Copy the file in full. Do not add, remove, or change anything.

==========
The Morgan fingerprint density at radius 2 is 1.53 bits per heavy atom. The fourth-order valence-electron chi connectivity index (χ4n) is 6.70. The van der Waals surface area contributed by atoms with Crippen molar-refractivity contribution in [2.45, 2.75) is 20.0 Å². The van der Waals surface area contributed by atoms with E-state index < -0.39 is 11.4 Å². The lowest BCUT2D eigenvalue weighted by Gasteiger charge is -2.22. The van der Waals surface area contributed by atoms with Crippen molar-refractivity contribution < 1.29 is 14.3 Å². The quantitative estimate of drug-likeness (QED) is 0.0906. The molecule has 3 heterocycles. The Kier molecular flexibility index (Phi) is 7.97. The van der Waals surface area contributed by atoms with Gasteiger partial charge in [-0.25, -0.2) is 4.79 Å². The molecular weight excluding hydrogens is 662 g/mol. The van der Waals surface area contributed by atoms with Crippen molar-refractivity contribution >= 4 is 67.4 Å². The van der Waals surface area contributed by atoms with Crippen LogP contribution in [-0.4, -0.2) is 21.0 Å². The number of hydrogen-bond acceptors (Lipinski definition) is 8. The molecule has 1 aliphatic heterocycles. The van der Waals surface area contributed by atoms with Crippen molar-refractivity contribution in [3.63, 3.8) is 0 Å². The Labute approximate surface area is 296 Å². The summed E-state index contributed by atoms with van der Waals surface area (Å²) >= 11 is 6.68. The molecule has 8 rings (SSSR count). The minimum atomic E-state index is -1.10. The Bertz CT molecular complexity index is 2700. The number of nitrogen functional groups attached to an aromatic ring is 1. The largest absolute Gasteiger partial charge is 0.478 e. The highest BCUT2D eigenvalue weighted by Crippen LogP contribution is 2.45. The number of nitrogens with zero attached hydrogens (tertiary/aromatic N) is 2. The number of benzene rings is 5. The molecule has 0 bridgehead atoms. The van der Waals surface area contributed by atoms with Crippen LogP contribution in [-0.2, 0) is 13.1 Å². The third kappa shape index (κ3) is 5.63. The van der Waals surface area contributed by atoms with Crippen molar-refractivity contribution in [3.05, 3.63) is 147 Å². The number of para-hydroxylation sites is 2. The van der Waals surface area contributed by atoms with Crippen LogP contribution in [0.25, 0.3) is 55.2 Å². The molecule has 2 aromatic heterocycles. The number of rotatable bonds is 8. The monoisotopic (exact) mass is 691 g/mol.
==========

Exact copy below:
The Morgan fingerprint density at radius 2 is 1.53 bits per heavy atom. The fourth-order valence-electron chi connectivity index (χ4n) is 6.70. The van der Waals surface area contributed by atoms with Crippen molar-refractivity contribution in [2.45, 2.75) is 20.0 Å². The van der Waals surface area contributed by atoms with E-state index < -0.39 is 11.4 Å². The lowest BCUT2D eigenvalue weighted by Gasteiger charge is -2.22. The van der Waals surface area contributed by atoms with Crippen molar-refractivity contribution < 1.29 is 14.3 Å². The quantitative estimate of drug-likeness (QED) is 0.0906. The molecule has 3 heterocycles. The Kier molecular flexibility index (Phi) is 7.97. The van der Waals surface area contributed by atoms with Gasteiger partial charge in [-0.25, -0.2) is 4.79 Å². The molecular weight excluding hydrogens is 662 g/mol. The van der Waals surface area contributed by atoms with Crippen molar-refractivity contribution >= 4 is 67.4 Å². The van der Waals surface area contributed by atoms with Crippen LogP contribution in [-0.4, -0.2) is 21.0 Å². The number of hydrogen-bond acceptors (Lipinski definition) is 8. The molecule has 1 aliphatic heterocycles. The van der Waals surface area contributed by atoms with Crippen molar-refractivity contribution in [3.63, 3.8) is 0 Å². The Labute approximate surface area is 296 Å². The summed E-state index contributed by atoms with van der Waals surface area (Å²) >= 11 is 6.68. The molecule has 8 rings (SSSR count). The minimum atomic E-state index is -1.10. The Bertz CT molecular complexity index is 2700. The number of nitrogen functional groups attached to an aromatic ring is 1. The largest absolute Gasteiger partial charge is 0.478 e. The highest BCUT2D eigenvalue weighted by Crippen LogP contribution is 2.45. The number of nitrogens with zero attached hydrogens (tertiary/aromatic N) is 2. The number of benzene rings is 5. The molecule has 0 bridgehead atoms. The van der Waals surface area contributed by atoms with Crippen LogP contribution in [-0.2, 0) is 13.1 Å². The third kappa shape index (κ3) is 5.63. The van der Waals surface area contributed by atoms with Crippen molar-refractivity contribution in [3.05, 3.63) is 147 Å². The number of para-hydroxylation sites is 2. The van der Waals surface area contributed by atoms with Crippen LogP contribution in [0.25, 0.3) is 55.2 Å². The molecule has 2 aromatic heterocycles. The number of rotatable bonds is 8. The monoisotopic (exact) mass is 691 g/mol.